The practice of the invention is expected to find its greatest utilization in connection with use of the ion probe for work other than ion analysis such as, for example, when the probe is used for etching a material by sputtering, or for depositing a layer of a material from the ion beam upon a selected area of a body, or when it is used for inspecting bodies such as miniature semiconductor devices for defects.
Different materials in or on the surface of the specimen emit electrons at different respective rates in response to ion bombardment of a given magnitude. Compositional irregularities such as grain boundaries in materials, for example, emit electrons at different rates from other portions of the specimen, and thus show up in the electrically produced image. Many such irregularities are also visible when the surface is viewed through a microscope, so that an observer is enabled to locate very precisely the position of the ion beam at any given moment. In the event that naturally occurring irregularities are insufficient to enable ready identification of the desired area on the specimen, a selected material different from the major constituent materials of the specimen may be applied to the surface of the specimen in accordance with a predetermined pattern to provide positively identifiable reference points or areas.
A presently preferred embodiment of the invention will now be described in connection with the drawing, Where- FIGURE 1 is a fragmentary, schematic diagram of a portion of an ion microprobe arranged for the practice of the presently preferred embodiment of the invention, and,
FIGURE 2 is a similar view to that of FIGURE 1, but showing the microprobe arranged for the practice of an alternative form of the invention.
The drawing shows only that portion of the microprobe which must be modified for the practice of the present invention from the arrangement shown in my hereinabove identified copending application, and that application may be referred to for a complete description of an operative ion microprobe of the kind with which the present invention is primarily concerned. As shown in FIGURE 1, a beam 10 of ions generated by any desired means is directed toward a specimen material 12 and impinges thereon in a spot of microscopic dimensions. The beam 10 passes between two pairs of deflection plates 14 and 16, respectively, and is then focused by a uni-potential lens 18 upon the surface of the specimen 12. Means (not shown) are provided for applying deflection voltages to the plates 14 and 16 to cause the beam 16 to scan across a pre-selected area of the surface of the specimen. Such scanning may be in the manner of a television raster, or, alternatively, under manual control, as in a manually driven cross-slide.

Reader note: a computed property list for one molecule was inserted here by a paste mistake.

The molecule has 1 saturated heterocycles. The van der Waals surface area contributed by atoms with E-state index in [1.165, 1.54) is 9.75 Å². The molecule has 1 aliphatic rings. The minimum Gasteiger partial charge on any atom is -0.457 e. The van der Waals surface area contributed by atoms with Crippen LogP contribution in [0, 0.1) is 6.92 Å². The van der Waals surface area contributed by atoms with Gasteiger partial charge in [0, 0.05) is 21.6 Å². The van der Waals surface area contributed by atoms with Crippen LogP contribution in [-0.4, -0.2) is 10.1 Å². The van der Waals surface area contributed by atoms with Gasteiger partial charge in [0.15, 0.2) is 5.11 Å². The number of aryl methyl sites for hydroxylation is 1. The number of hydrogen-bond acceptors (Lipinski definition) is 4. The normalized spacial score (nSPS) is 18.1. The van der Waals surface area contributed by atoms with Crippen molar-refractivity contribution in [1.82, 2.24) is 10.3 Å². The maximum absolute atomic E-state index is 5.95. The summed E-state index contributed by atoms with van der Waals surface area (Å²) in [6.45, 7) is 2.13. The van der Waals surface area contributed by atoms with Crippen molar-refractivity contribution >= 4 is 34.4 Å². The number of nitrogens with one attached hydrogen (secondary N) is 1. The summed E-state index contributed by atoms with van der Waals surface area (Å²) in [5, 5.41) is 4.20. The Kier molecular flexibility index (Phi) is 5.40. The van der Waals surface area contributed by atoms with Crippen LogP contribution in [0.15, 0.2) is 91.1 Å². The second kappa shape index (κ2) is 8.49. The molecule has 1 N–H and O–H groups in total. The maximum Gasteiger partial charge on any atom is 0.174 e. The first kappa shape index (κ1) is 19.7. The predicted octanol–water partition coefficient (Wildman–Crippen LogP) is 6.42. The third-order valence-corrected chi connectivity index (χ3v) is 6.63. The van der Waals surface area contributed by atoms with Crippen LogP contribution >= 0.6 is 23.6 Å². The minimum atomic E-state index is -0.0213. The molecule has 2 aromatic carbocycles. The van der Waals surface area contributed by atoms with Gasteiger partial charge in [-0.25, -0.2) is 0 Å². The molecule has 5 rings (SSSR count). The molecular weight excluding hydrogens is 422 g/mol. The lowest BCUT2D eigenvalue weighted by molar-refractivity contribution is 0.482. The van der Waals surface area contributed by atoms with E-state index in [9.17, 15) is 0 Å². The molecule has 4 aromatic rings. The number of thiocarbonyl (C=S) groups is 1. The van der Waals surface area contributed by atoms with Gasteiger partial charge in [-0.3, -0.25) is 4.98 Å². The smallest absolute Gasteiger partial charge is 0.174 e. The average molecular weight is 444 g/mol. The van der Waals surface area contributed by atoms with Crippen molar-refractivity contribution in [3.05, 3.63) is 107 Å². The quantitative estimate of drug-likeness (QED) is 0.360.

Ordinarily, as heretofore operated for analysis of secondary ion emission, the outer plates 20 and 21 of the uni-potential lens, which serves as the objective lens for focusing the ion beam, are grounded, and the specimen is biased positively about 2 /2 kv. with respect to ground. Positive ions sputtered from the surface of the specimen 12 are collected by a grounded tubular electrode 28, and directed into a double focusing mass spectrometer for analysis.
In the practice of the invention in its preferred form,
the specimen is biased negatively with respect to ground by a few hundred volts, and the electrode 21 of the objective lens 18 nearest the specimen 12 is ungrounded and connected to the input of a DC amplifier 24. Thus, electrons emitted by the specimen are accelerated toward and collected by the adjacent electrode 21 of the objective lens. The current thus produced constitutes an electrical signal representative of the instantaneous rate of electron emission.
The signal is amplified by the amplifier 24 and applied to the control grid of an oscilloscope 26 for modulating the intensity of its trace. The electron beam of the oscilloscope 26 is detected synchronously with the deflection of the ion beam 10, but, of course, across a much wider range so that the raster on the oscilloscope, when raster scanning is used, represents a greatly enlarged image of the scanned portion of the surface of the specimen. The image produced by the oscilloscope is then compared with the optical image produced by a microscope (not shown) aimed at the specimen, thus enabling precise determination of the position of the ion beam at any given moment.